The State Duma went into summer recess on July 14, a day highlighted by an eleven-hour second reading of a new Land Code allowing Russians and foreigners to buy and sell commercial and residential plots in cities and villages–representing, according to the government, only 2 percent of the country’s total land. The code, which was passed late in the day by a vote of 253-152, with six abstentions, has essentially been given the green light by the Duma, given that a third reading is usually a formality. The bill must be approved by the Federation Council, the upper house of parliament, and signed into law by President Vladimir Putin.
The proposed legislation was strongly opposed by the Communist Party of the Russian Federation (KPRF) and their Agrarian allies. During the debate KPRF leader Gennady Zyuganov called for a conciliatory commission to discuss to the bill, which he warned would create “a war for land that this country hasn’t seen for a long time.” Zyuganov’s initiative was rejected. Following the vote in favor of the bill, the Communist leader said that his faction and its allies would challenge the vote in Russia’s Constitutional Court. Zyuganov claimed that the Duma had violated various procedures in passing the measure: first, by neglecting the views of the thirty-five regional legislatures that had opposed it; second, by allowing twenty-nine days–not the required thirty–between the first and second readings; and, third, by not giving deputies enough time to submit amendments (Moscow Times, July 16).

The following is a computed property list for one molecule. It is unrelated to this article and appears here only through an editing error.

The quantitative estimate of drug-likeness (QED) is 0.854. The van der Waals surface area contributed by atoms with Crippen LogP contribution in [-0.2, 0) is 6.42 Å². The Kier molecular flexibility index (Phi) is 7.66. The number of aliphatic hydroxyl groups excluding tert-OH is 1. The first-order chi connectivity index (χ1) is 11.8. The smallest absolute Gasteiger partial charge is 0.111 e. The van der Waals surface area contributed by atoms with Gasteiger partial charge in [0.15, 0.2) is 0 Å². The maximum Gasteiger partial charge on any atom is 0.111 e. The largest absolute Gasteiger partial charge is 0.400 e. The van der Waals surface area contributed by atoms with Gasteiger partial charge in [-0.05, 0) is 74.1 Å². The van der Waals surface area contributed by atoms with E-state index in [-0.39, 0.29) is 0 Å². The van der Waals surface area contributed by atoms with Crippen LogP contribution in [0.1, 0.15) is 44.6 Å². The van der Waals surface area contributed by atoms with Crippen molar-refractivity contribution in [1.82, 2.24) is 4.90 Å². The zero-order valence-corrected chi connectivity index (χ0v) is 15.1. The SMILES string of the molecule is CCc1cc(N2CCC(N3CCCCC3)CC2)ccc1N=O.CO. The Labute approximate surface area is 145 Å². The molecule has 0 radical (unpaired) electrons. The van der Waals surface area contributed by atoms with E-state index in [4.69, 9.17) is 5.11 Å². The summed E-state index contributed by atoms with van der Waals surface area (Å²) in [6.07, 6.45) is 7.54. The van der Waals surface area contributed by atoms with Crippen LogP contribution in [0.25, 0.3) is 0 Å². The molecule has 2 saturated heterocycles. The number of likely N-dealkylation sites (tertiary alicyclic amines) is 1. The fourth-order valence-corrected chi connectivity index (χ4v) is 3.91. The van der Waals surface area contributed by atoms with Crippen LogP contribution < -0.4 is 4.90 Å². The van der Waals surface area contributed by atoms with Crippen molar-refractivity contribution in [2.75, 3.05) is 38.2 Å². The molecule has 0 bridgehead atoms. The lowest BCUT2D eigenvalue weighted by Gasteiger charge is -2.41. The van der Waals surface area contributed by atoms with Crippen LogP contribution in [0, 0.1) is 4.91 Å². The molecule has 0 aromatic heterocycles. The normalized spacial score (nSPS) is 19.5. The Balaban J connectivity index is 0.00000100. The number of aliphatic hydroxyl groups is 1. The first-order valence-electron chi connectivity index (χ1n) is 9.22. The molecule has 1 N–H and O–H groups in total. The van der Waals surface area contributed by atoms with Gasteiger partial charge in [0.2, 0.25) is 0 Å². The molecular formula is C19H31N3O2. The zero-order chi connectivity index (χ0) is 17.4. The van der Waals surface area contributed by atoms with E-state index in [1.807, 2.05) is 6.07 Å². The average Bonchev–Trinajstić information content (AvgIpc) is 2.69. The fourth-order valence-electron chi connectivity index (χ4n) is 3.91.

During the debate, the Duma rejected an amendment proposed by Gennady Kulik, a former deputy prime minister and Agrarian leader who is now a member of the Fatherland-All Russia bloc, which would have prevented foreigners from purchasing land in areas along Russia’s borders. At the same time, the Land Code will not give foreigners the unrestricted right to purchase nonagricultural land. They can do so only if the land sits under a building or structure belonging to a foreign company or business, or if they plan to build something on the land. In addition, the government itself, including the Land Code’s main initiator, Minister for Economic Development and Trade German Gref, support similar restrictions on foreigners who purchase land along Russia’s borders. President Vladimir Putin will reportedly issue decrees establishing both border areas in which foreign firms will be permitted to buy land and “strategic” regions in which foreigners will be banned from such purchases. According to one report, Primorsky Krai, the Stavropol region and Kaliningrad Oblast are likely to be designated “strategic.” According to State Duma Deputy Viktor Pokhmelkin, however, foreigners will be able to get around such restrictions on land sales easily–by becoming co-owners of Russian companies (Moscow Times, Vremya Novostei, Polit.ru, July 16; Gazeta.ru, July 14).
Opponents of the Land Code did manage to push through one initiative. The Duma voted in favor of an amendment introduced by Nikolai Kharitonov, head of the Agrarian-Industrial bloc in the Duma, giving “social interests” priority over the rights of property holders in the regulation of land issues. Prior to the passage of Kharitonov’s amendment, Yabloko leader Grigory Yavlinsky said that it and others proposed by the Agrarians were “dangerous” and undermined the goals of making procedures connected to the land use “open and understandable” and guaranteeing the rights of property holders (Russian agencies, July 14).
DUMA COMPLETES ITS LEGISLATIVE FRENZY.